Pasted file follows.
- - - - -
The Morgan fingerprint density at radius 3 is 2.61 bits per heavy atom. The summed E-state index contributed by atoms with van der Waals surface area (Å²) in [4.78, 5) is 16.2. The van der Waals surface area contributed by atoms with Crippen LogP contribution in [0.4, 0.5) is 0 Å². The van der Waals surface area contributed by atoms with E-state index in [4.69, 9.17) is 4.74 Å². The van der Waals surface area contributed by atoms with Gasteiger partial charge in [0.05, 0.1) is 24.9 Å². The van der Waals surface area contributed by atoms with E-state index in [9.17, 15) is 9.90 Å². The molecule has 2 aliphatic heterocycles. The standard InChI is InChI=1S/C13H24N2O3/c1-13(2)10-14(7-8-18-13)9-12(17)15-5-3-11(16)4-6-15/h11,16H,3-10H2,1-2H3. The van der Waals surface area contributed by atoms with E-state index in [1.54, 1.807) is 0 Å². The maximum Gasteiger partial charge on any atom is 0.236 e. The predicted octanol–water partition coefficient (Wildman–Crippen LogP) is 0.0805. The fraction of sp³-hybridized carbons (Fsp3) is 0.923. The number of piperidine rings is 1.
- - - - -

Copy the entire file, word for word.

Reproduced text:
The Morgan fingerprint density at radius 3 is 2.61 bits per heavy atom. The summed E-state index contributed by atoms with van der Waals surface area (Å²) in [4.78, 5) is 16.2. The van der Waals surface area contributed by atoms with Crippen LogP contribution in [0.4, 0.5) is 0 Å². The van der Waals surface area contributed by atoms with E-state index in [4.69, 9.17) is 4.74 Å². The van der Waals surface area contributed by atoms with Gasteiger partial charge in [0.05, 0.1) is 24.9 Å². The van der Waals surface area contributed by atoms with E-state index in [9.17, 15) is 9.90 Å². The molecule has 2 aliphatic heterocycles. The standard InChI is InChI=1S/C13H24N2O3/c1-13(2)10-14(7-8-18-13)9-12(17)15-5-3-11(16)4-6-15/h11,16H,3-10H2,1-2H3. The van der Waals surface area contributed by atoms with E-state index in [1.54, 1.807) is 0 Å². The maximum Gasteiger partial charge on any atom is 0.236 e. The predicted octanol–water partition coefficient (Wildman–Crippen LogP) is 0.0805. The fraction of sp³-hybridized carbons (Fsp3) is 0.923. The number of piperidine rings is 1.